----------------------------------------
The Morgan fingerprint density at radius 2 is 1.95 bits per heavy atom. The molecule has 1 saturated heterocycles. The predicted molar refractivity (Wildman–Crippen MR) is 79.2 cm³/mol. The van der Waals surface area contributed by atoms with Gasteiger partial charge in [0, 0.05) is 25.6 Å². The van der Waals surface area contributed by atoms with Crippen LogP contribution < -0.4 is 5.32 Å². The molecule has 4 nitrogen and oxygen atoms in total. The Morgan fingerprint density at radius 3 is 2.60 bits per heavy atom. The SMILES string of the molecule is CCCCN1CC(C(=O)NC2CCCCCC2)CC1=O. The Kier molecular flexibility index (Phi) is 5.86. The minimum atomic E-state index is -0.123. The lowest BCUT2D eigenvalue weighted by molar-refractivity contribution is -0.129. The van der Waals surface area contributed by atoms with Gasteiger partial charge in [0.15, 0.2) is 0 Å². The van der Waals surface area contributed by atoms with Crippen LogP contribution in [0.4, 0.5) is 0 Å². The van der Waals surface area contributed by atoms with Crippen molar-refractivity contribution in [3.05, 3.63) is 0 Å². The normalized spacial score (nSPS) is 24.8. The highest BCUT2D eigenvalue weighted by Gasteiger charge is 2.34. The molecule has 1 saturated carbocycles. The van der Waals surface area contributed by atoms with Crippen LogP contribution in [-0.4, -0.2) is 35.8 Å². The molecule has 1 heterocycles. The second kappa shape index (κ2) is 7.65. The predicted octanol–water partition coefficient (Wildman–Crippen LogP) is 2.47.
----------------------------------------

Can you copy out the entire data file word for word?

The Morgan fingerprint density at radius 2 is 1.95 bits per heavy atom. The molecule has 1 saturated heterocycles. The predicted molar refractivity (Wildman–Crippen MR) is 79.2 cm³/mol. The van der Waals surface area contributed by atoms with Gasteiger partial charge in [0, 0.05) is 25.6 Å². The van der Waals surface area contributed by atoms with Crippen LogP contribution < -0.4 is 5.32 Å². The molecule has 4 nitrogen and oxygen atoms in total. The Morgan fingerprint density at radius 3 is 2.60 bits per heavy atom. The SMILES string of the molecule is CCCCN1CC(C(=O)NC2CCCCCC2)CC1=O. The Kier molecular flexibility index (Phi) is 5.86. The minimum atomic E-state index is -0.123. The lowest BCUT2D eigenvalue weighted by molar-refractivity contribution is -0.129. The van der Waals surface area contributed by atoms with Gasteiger partial charge in [0.15, 0.2) is 0 Å². The van der Waals surface area contributed by atoms with Crippen LogP contribution in [0.4, 0.5) is 0 Å². The van der Waals surface area contributed by atoms with Crippen molar-refractivity contribution in [3.05, 3.63) is 0 Å². The normalized spacial score (nSPS) is 24.8. The highest BCUT2D eigenvalue weighted by Gasteiger charge is 2.34. The molecule has 1 saturated carbocycles. The van der Waals surface area contributed by atoms with Crippen LogP contribution in [-0.4, -0.2) is 35.8 Å². The molecule has 1 heterocycles. The second kappa shape index (κ2) is 7.65. The predicted octanol–water partition coefficient (Wildman–Crippen LogP) is 2.47.